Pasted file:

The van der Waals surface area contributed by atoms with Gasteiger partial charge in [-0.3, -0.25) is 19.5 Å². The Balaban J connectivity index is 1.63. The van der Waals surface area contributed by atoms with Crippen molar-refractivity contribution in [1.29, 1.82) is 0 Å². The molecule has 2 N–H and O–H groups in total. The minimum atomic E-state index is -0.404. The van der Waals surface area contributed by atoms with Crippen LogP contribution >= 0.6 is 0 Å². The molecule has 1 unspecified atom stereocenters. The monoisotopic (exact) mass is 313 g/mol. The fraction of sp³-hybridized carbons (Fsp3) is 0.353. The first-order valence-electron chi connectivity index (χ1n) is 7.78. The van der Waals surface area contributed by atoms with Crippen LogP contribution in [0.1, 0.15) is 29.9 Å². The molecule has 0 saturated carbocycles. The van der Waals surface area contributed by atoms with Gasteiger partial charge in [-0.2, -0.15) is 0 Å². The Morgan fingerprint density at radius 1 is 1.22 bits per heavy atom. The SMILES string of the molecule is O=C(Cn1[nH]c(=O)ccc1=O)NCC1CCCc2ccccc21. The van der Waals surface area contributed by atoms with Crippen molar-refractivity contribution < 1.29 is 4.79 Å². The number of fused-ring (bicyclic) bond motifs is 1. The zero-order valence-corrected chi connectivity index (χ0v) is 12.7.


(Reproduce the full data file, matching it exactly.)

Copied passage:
The van der Waals surface area contributed by atoms with Gasteiger partial charge in [-0.3, -0.25) is 19.5 Å². The Balaban J connectivity index is 1.63. The van der Waals surface area contributed by atoms with Crippen molar-refractivity contribution in [1.29, 1.82) is 0 Å². The molecule has 2 N–H and O–H groups in total. The minimum atomic E-state index is -0.404. The van der Waals surface area contributed by atoms with Crippen LogP contribution >= 0.6 is 0 Å². The molecule has 1 unspecified atom stereocenters. The monoisotopic (exact) mass is 313 g/mol. The fraction of sp³-hybridized carbons (Fsp3) is 0.353. The first-order valence-electron chi connectivity index (χ1n) is 7.78. The van der Waals surface area contributed by atoms with Crippen LogP contribution in [0.1, 0.15) is 29.9 Å². The molecule has 0 saturated carbocycles. The van der Waals surface area contributed by atoms with Gasteiger partial charge in [-0.2, -0.15) is 0 Å². The Morgan fingerprint density at radius 1 is 1.22 bits per heavy atom. The SMILES string of the molecule is O=C(Cn1[nH]c(=O)ccc1=O)NCC1CCCc2ccccc21. The van der Waals surface area contributed by atoms with Crippen molar-refractivity contribution < 1.29 is 4.79 Å². The number of fused-ring (bicyclic) bond motifs is 1. The zero-order valence-corrected chi connectivity index (χ0v) is 12.7.